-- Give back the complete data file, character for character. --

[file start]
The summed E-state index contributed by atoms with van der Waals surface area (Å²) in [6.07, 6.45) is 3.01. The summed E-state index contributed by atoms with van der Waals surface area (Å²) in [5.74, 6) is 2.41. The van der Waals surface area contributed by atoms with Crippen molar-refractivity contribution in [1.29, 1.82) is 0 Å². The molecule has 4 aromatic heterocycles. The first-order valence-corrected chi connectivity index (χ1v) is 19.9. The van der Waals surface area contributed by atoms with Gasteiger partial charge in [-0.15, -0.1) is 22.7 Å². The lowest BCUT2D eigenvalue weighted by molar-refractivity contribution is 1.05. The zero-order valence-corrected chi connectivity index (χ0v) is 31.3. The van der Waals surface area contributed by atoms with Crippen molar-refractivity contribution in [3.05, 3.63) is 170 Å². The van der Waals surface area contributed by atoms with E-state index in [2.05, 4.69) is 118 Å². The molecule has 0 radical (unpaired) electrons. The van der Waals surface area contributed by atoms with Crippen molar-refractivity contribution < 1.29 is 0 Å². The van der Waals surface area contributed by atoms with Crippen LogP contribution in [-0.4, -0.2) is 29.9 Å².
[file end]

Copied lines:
The summed E-state index contributed by atoms with van der Waals surface area (Å²) in [6.07, 6.45) is 3.01. The summed E-state index contributed by atoms with van der Waals surface area (Å²) in [5.74, 6) is 2.41. The van der Waals surface area contributed by atoms with Crippen molar-refractivity contribution in [1.29, 1.82) is 0 Å². The molecule has 4 aromatic heterocycles. The first-order valence-corrected chi connectivity index (χ1v) is 19.9. The van der Waals surface area contributed by atoms with Gasteiger partial charge in [-0.15, -0.1) is 22.7 Å². The lowest BCUT2D eigenvalue weighted by molar-refractivity contribution is 1.05. The zero-order valence-corrected chi connectivity index (χ0v) is 31.3. The van der Waals surface area contributed by atoms with Crippen molar-refractivity contribution in [3.05, 3.63) is 170 Å². The van der Waals surface area contributed by atoms with E-state index in [2.05, 4.69) is 118 Å². The molecule has 0 radical (unpaired) electrons. The van der Waals surface area contributed by atoms with Crippen molar-refractivity contribution < 1.29 is 0 Å². The van der Waals surface area contributed by atoms with Crippen LogP contribution in [-0.4, -0.2) is 29.9 Å².